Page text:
However, you have to remember that taxes are included in the prices here, and that tips are not expected. So the price you see in the menu is the final price you pay, with no add-ons. As well, the New Zealand dollar is 5-10% lower than the Canadian dollar, and about 30% lower than the US dollar at the time of writing. And if you look carefully, Oneroa has several small restaurants and cafes where you can have lunch (including a non-alcoholic drink in some places) for under $20.

Here are my recommendations for affordable food, which are all located close to each other along Ocean View Road, Oneroa’s main drag (except for the last one):

  • Red Crab: Thai/Chinese restaurant with $12.50 lunch specials (small servings)
  • Little Frog Cafe: Crepes, sandwiches, quiche, organic juices, lattes
  • Solar Cafe: Breakfasts, gourmet burgers, salads, pasta and more
  • Delight Cafe: Turkish-influenced food (falafel, chicken souvlaki, lamb kofte, pita wraps)
  • The Local: Fish & chips, various burgers, calamari, fish cakes
  • Dragonfired: Mobile wood fired oven producing delicious pizzas and calzone (Little Oneroa Beach)

All of the above, except for Little Frog Cafe, offer sea views. Many are not open in the evening, so you may want to make lunch your main meal of the day.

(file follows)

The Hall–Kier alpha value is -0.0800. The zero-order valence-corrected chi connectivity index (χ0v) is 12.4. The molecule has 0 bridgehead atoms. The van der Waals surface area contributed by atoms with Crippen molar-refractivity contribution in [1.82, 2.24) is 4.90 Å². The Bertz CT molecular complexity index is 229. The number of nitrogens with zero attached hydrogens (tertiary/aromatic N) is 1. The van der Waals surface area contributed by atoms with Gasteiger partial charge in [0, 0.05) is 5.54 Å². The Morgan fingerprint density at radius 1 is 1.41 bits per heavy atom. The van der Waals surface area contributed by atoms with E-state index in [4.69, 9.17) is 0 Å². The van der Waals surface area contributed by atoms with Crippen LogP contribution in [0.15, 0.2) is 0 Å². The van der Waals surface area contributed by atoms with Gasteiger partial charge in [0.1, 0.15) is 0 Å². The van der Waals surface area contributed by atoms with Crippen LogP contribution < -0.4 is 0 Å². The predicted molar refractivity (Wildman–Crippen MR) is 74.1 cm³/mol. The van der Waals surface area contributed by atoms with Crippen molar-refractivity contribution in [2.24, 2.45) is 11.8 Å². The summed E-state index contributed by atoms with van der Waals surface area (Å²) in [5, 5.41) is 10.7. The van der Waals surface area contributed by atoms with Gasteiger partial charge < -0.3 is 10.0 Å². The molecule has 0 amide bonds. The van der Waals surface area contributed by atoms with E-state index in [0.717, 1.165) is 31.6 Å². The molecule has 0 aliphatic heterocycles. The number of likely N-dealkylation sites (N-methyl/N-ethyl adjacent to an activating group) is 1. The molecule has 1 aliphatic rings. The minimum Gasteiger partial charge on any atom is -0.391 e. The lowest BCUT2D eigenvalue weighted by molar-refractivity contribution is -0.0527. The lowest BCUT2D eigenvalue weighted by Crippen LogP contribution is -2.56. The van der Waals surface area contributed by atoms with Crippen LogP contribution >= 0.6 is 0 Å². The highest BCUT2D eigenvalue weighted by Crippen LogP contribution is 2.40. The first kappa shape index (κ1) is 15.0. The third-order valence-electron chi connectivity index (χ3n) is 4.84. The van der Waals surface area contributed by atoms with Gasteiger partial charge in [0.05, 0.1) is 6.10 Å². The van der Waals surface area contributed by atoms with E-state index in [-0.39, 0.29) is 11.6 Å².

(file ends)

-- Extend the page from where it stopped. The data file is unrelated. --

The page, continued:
For really cheap prices, head to the little take-out shack at the eastern end of Little Oneroa Beach which offers burgers, sausages, and fish & chips wrapped in newspapers, and no utensils!

There is also a Four Square grocery store on the main road in Oneroa where you can buy food supplies, beer and wine.

Mudbrick Vineyard (Waiheke, New Zealand)

Restaurant at Mudbrick Vineyard

For a splurge, have lunch (or dinner) at one of the winery restaurants. Check their schedule as it changes with the seasons, and make a reservation to avoid disappointment.


While most people think of New Zealand wine as coming from the South Island (most notably the Marlborough region), Waiheke has been producing wine since 1978. The island now counts a couple of dozen wineries, many of them with bistros or gourmet restaurants attached. Wine has become one of the main industries on the island.

Obsidian vines (Waiheke, New Zealand)

Vines as far as the eye can see in the Obsidian vineyard

The region produces predominantly red wines, with merlot and syrah being the most common grapes. Several wineries also specialize in Bordeaux-style blends. Among white wine varietals, chardonnay is the most common, followed by pinot gris. Wines are produced in small batches, hence command a higher price tag than you may be accustomed to. Most bottles are in the $23-$50 price range up to $250-$500 for a premium wine such as Stonyridge Larose.

I have mostly limited myself to tasting two or three wines per winery, which come down to $2 or $3 a sample. Today however I splurged at Obsidian by tasting six of their wines for $10, which was later waved when I bought a bottle of their Pinot Gris ($26.50)!

The wineries below, which I’ve visited, are easily accessible on foot or by bus, but there are many more.

  • Cable Bay Vineyards
  • Mudbrick Vineyard
  • Wild on Waiheke
  • Stonyridge Vineyard
  • Obsidian Wines

The Waiheke – Map and Wine Guide from the tourist office has all the information you will need.

Wine tasting at Stonyridge Vineyard (Waiheke, New Zealand)

Wine tasting at Stonyridge Vineyard